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Posts published in “Idaho”

Endorsement roundup

Just a quick note on the Idaho 1st district race: The endorsements are now in, and may be considered.

We're aware of three newspaper endorsements in District 1. On the Republican side, State Controller Keith Johnson got those in southern Idaho, at the Boise Idaho Statesman and the Nampa Idaho Press-Tribune. Sheila Sorensen got one up north, at the Spokane Spokesman-Review. On the Democratic side, Larry Grant (who is only barely challenged in the primary) got all three.

MSM blogging

To read opinion pieces about blogging in newspapers (and see them on the tube), and to read about the MSM (mainstream media, to you dead-tree folks) in many blogs, you'd think a kind of trench warfare between two opposing sides is underway. It isn't true; the lines have long since been breached.

Blogs have from the beginning relied heavily on other media for news and other items (and we reference them regularly). For their part, newspapers have increasingly been using blog-developed information too. And the key bridge between the sides may actually be the growing number of blogs by newspaper writers, under the aegis of those newspapers.

Our immediate hook for this discussion is the launching (okay, it was last month, but we just spotted it) of a blog in the Olympian newspaper by reporter Adam Wilson. But let's take a look at the newspaper politics/public affairs blog scene around the Northwest; there's more here than you might think. (more…)

Up in the mountains

Given the location of ski resort complexes, you might expect the sort of thing now bedeviling the Schweitzer Mountain ski area near Sandpoint to be a periodic occurence. And maybe over years to come, it will be.

Areas in the mountain turf near Schweitzer have developed some serious geologic problems, cracks in the mountain and landslides - generated at the moment by sudden spring heat - that have virtually wiped out two condo complexes and apparently have rendered a third a hopeless cause.

The damage apparently did not occur on the ski resort's property, but its managers may have some cause for concern anyway - even if only as a matter of perception. The ski complex, located at a beautiful sites in the mountains above Sandpoint (which is one of Idaho's prettiest city locales), has been a major draw for the region for some time now. Quite a bit hangs in the balance as specialists re-evaluate the mountain.

Others with comparable interests may want to take note of what happens there next.

A dance of the long knives

It wasn't boring. If you're in the mood for some offbeat TV drama, and you haven't seen it already, consider this a recommendation to check out the Idaho 1st congressional district Republican debate on streaming video from Idaho Public Television.

For sheer slash and burn, you won't find much better reality TV. Republican politics does not get blunter - in public - than it did here.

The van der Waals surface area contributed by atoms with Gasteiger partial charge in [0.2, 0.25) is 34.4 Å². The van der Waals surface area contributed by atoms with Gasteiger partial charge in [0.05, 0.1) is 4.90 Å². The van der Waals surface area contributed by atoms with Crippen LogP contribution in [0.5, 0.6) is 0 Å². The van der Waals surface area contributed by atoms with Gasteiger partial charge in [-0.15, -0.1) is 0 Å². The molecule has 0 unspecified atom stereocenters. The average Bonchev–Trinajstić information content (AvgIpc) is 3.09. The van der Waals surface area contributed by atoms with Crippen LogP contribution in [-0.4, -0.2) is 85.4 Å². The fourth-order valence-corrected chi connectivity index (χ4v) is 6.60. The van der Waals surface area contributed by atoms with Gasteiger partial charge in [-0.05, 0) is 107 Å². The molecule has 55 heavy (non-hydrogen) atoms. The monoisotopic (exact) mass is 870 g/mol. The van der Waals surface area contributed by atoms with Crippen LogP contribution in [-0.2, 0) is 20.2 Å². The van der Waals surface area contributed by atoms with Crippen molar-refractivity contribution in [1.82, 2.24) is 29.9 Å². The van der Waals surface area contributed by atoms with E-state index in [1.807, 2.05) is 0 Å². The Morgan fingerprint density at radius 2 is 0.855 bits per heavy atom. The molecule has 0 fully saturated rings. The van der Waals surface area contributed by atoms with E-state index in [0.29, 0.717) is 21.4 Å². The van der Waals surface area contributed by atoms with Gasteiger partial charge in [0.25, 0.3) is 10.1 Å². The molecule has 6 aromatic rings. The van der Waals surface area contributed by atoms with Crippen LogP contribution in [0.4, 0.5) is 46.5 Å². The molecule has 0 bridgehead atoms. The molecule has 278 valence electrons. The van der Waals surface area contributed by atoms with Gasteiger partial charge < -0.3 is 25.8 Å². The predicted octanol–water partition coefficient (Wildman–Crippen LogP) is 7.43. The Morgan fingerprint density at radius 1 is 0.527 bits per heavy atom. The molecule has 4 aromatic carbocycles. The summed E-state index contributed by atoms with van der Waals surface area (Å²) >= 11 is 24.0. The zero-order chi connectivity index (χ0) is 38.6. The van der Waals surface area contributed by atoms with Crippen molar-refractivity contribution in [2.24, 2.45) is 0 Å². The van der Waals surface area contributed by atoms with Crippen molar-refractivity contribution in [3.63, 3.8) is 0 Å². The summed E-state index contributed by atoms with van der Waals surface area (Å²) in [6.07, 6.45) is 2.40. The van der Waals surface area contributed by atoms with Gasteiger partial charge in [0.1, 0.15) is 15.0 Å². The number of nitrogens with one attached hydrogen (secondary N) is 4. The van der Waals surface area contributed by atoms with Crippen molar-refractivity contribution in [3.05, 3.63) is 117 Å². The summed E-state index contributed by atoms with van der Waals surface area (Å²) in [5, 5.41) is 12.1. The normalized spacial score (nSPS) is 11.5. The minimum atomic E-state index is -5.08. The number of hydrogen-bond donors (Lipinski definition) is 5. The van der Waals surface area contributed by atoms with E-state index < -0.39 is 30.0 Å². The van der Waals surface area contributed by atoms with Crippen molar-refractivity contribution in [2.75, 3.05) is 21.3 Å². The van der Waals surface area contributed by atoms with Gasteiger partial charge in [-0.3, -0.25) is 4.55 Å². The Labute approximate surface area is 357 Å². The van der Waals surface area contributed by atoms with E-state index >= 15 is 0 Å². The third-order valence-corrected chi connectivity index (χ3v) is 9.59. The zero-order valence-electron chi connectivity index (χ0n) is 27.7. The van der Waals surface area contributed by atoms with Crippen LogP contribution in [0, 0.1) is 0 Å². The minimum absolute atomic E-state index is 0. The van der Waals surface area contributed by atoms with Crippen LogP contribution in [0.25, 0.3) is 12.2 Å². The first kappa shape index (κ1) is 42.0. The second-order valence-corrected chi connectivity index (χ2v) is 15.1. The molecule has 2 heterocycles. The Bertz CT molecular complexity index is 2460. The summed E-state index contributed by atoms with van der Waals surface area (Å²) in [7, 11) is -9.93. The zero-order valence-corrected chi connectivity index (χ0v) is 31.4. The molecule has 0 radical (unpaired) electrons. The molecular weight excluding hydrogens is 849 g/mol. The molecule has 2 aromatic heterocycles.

It may have been the single most attack-packed major debates in the Northwest in years; not until its last quarter or so did the action let up. There was little subtle here, and few punches withheld, even from unlikely sources. A prospective voter planning to vote Republican but knowing nothing about the race save the content of the debate must be left with a deeply uneasy feeling. Did the debate produce a winner, or a single loser? It's hard to imagine. No one stayed entirely above it all; everyone got burned, to some extent or another. (more…)

Tom Luna: The Missing Years

Four years have passed since Tom Luna became the only statewide Republican candidate in Idaho to lose in November. His chances for the same office, superintendent of public instruction, look good this time: He has the odds to win the Republican nomination (he was unopposed for it last time), and probably throws the Democratic nominee into presumptive underdog status. All this owes something to early planning, good organization and solid campaign skills, which were not bad in 2002. It seems to owe little to the four years in between, during most of which Luna was a high-ranking official in the U.S. Department of Education.

Tom LunaThat piece of his track record isn't ignored, exactly. It's appropriately referenced on his resume, and mentioned in passing. But it's hardly the focus and highlight you might expect. In running for the top education job in Idaho, his years on the Nampa School Board really aren't an especially great recommendation, or his work on some state advisory committees.

Luna was a Bush Administration official from early in 2003 into 2005, and one online resume lists him as senior advisor to Secretary of Education Rod Paige, director of the White House Initiative on Tribal Colleges and Universities (2003-04) but primarily, apparently, he was executive director of the U.S. Rural Education Task Force. One might expect Luna to speak at length about these experiences; instead, they tend to get perfunctory mentions. Why?

Could it be because there's not much to tell? Or because the telling might make for some uncomfortable juxtapositions? (more…)

A blog endorses

No, not this one - we haven't and won't, in any political race. (At least that's our past and current policy; like all things blog, it could change in future.) But what does it mean to say that a blog has endorsed a candidate?

The question is a little trickier than it might appear at first.